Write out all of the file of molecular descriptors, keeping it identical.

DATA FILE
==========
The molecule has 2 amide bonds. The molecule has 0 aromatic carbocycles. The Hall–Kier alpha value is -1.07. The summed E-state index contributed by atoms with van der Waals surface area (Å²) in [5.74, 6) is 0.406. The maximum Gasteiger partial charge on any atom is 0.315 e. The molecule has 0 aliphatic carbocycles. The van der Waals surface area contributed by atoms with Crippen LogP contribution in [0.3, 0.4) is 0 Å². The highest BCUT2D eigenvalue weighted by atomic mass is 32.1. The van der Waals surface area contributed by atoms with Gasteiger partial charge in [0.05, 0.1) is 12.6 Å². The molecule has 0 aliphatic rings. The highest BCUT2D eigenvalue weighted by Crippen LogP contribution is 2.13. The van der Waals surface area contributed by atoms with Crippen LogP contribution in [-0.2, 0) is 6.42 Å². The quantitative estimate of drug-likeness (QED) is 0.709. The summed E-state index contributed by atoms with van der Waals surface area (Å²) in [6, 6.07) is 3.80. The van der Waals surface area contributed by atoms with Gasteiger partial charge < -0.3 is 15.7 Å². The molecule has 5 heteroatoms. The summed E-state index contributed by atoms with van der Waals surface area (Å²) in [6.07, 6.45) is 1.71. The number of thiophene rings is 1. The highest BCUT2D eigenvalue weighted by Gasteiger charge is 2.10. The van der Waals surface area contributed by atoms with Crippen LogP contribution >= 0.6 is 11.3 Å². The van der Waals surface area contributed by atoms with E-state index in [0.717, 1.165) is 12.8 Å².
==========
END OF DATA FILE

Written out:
The molecule has 2 amide bonds. The molecule has 0 aromatic carbocycles. The Hall–Kier alpha value is -1.07. The summed E-state index contributed by atoms with van der Waals surface area (Å²) in [5.74, 6) is 0.406. The maximum Gasteiger partial charge on any atom is 0.315 e. The molecule has 0 aliphatic carbocycles. The van der Waals surface area contributed by atoms with Crippen LogP contribution in [0.3, 0.4) is 0 Å². The highest BCUT2D eigenvalue weighted by atomic mass is 32.1. The van der Waals surface area contributed by atoms with Gasteiger partial charge in [0.05, 0.1) is 12.6 Å². The molecule has 0 aliphatic rings. The highest BCUT2D eigenvalue weighted by Crippen LogP contribution is 2.13. The van der Waals surface area contributed by atoms with Crippen LogP contribution in [-0.2, 0) is 6.42 Å². The quantitative estimate of drug-likeness (QED) is 0.709. The summed E-state index contributed by atoms with van der Waals surface area (Å²) in [6, 6.07) is 3.80. The van der Waals surface area contributed by atoms with Gasteiger partial charge < -0.3 is 15.7 Å². The molecule has 5 heteroatoms. The summed E-state index contributed by atoms with van der Waals surface area (Å²) in [6.07, 6.45) is 1.71. The number of thiophene rings is 1. The highest BCUT2D eigenvalue weighted by Gasteiger charge is 2.10. The van der Waals surface area contributed by atoms with Crippen LogP contribution >= 0.6 is 11.3 Å². The van der Waals surface area contributed by atoms with E-state index in [0.717, 1.165) is 12.8 Å².